California’s Prop. 37 is not stricter food regulation

Sept. 26, 2012

By Colin A. Carter

Californians will soon vote on Proposition 37, which requires that genetically modified (GM) food to be labeled in food stores throughout the state. Supporters argue that mandatory labeling would offer consumers greater choice and provide them with more information on the content of the foods they eat. How can anyone argue with such a simple and compelling claim that Prop. 37 will give us more information on food content?

Well, suppose the message isn’t true because the fine print of the proposed mandatory food labeling regulations would result in a much different outcome than promised. The most likely outcome would be a market where food category choice decreases under Prop. 37, rather than increases; and the added labeling information would be very imprecise and downright confusing to most consumers.

Prop. 37 would introduce a double standard for testing for GM purity in organic versus non-organic foods, which should be a huge red flag to voters. The organic industry helped write Prop. 37, and it exempted organic food from the very type of mandatory testing it wants to impose on other food suppliers.

If Prop. 37 passes, organic food may contain GM without violation of the new regulation. But non-organic food would have to comply with an impractical zero percent tolerance.

Suppose the lawyers behind Prop. 37 test two boxes of breakfast cereal, one box “organic” and one labeled as “non-GM.” If the tests come back showing each box has an identical low-level trace of GM (say due to a low amount of canola mixed in with wheat), then the lawyers can go after the supplier of the non-GM cereal, but the organic supplier is exempt.

Higher costs

Consumers who have no interest in GM warning labels will face higher food bills. And those who want to avoid buying GM food will not be better informed.

There are so many exemptions (such as organic, restaurant food, dairy products, etc.) that consumers will not know what percent GM ingredients they are eating if it is organic, a dairy product or restaurant food. At the same time, many food products will end up carrying a GM warning label in case they might have a trace amount of GM. How does such a regulation give consumers a better option for avoiding GM? The answer is that it does not.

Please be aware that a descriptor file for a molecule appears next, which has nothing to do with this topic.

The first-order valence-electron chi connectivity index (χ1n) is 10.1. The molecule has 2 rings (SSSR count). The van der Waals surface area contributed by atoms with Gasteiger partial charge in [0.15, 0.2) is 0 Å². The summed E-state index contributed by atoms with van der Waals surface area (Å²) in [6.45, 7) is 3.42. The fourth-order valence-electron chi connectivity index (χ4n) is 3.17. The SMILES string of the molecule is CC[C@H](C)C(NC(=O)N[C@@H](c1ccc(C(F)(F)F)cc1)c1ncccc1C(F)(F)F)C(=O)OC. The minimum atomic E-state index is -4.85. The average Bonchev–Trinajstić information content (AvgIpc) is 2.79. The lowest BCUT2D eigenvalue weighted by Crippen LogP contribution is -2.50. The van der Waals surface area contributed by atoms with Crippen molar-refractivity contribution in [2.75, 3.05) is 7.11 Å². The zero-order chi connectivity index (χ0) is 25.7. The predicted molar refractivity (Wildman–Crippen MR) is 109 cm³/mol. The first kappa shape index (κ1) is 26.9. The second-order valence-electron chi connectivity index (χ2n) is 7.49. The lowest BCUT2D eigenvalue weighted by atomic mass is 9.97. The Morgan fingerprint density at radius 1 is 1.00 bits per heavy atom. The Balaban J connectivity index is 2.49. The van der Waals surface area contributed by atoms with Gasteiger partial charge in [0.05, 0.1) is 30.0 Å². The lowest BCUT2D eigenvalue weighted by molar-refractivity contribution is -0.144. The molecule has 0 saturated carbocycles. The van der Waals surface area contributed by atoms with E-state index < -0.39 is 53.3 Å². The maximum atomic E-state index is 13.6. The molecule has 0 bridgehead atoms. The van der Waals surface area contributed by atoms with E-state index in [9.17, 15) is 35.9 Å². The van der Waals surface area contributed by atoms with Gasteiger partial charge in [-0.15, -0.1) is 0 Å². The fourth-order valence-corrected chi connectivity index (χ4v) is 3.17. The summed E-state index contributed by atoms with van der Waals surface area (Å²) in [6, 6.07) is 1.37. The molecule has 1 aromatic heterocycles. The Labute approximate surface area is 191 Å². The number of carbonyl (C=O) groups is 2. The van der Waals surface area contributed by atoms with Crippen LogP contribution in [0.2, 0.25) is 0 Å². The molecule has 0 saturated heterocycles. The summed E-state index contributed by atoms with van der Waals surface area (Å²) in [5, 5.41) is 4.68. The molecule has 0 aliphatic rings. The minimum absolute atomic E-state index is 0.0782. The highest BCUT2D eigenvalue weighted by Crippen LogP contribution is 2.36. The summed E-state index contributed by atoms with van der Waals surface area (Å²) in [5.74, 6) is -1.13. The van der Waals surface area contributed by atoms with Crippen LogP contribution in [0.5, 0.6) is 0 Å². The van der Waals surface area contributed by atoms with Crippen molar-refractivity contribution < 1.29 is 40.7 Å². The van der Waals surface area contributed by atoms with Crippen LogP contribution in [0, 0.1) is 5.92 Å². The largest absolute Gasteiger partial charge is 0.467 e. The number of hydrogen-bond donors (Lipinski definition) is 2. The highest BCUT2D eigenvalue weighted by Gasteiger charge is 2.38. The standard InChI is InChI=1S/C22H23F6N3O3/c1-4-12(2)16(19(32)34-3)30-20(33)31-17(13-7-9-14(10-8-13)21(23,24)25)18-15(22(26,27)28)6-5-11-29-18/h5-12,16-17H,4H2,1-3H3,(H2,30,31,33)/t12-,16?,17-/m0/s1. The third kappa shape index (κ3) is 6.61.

Prop. 37 is not about stricter food regulations. Instead, it is about improving business opportunities for some of those behind the initiative.

Consumer activists, lawyers and organic-food groups are behind the initiative; while agribusiness, food manufactures and most retailers are opposed. If implemented, Prop. 37 would constitute the first mandatory GM labeling law in the United States. Similar attempts to pass mandatory GM labeling laws in other states have failed.

Voluntary labeling

Voluntary labeling is a much better solution for those consumers who want more practical information on the content of their food and they are willing to pay for it.

In the U.S. market where GM crops (such as corn, soybeans, canola and sugar beets) are common, zero tolerance for commingling with non-GM is just is not practical and is not even met today by the organic food industry. In fact, U.S. organic food regulations for processed foods require that the food contain at least 95 percent certified organic ingredients — a 5 percent tolerance. Why didn’t the organic industry use their own 5 percent standard for accidental contamination when Prop. 37 was drafted?

Other countries truly interested in mandatory labeling have not taken such an unrealistic zero tolerance approach as Prop. 37. In the European Union, the threshold is 0.9 percent for adventitious presence of GM, which is roughly the level used in California today by voluntary “GM free” labeling schemes such as the Non-GMO Project, a verification process organized by food retailers such as Whole Foods Market.

In Japan, a country much more averse to biotech foods than the United States, the legal tolerance level for accidental presence of GM ingredients in non-GM food is 5.0 percent of the top three ingredients. As a result of a practical labeling scheme, the Japanese consumer can purchase non-GM products, an option that would all but disappear with Prop. 37 in California.

If passed, the full economic effects of Prop. 37 are uncertain. But there is little doubt that the measure will soon end up in domestic and international courts as it would exclude certain foods from the California market due to the zero-tolerance criterion. Federal law, not state law, governs international trade in America.

Food manufacturers and retailers will be unwilling to provide non-GM products because of the litigation it would invite and the difficulty associated with obtaining non-GM ingredients that meet the zero percent tolerance. As a consequence, Prop. 37 would result in many products on the food shelf carrying a GM warning label.

In the breakfast cereal aisle, consumers’ choice would be reduced to either organic corn flakes or corn flakes labeled as possibly containing GM. It might get to the point where there are so many products with GM labels that most consumers would just ignore the labels because they would be everywhere.

Colin A. Carter is a professor of agriculture at the University of California, Davis, and the director of the Giannini Foundation of Agricultural Economics.

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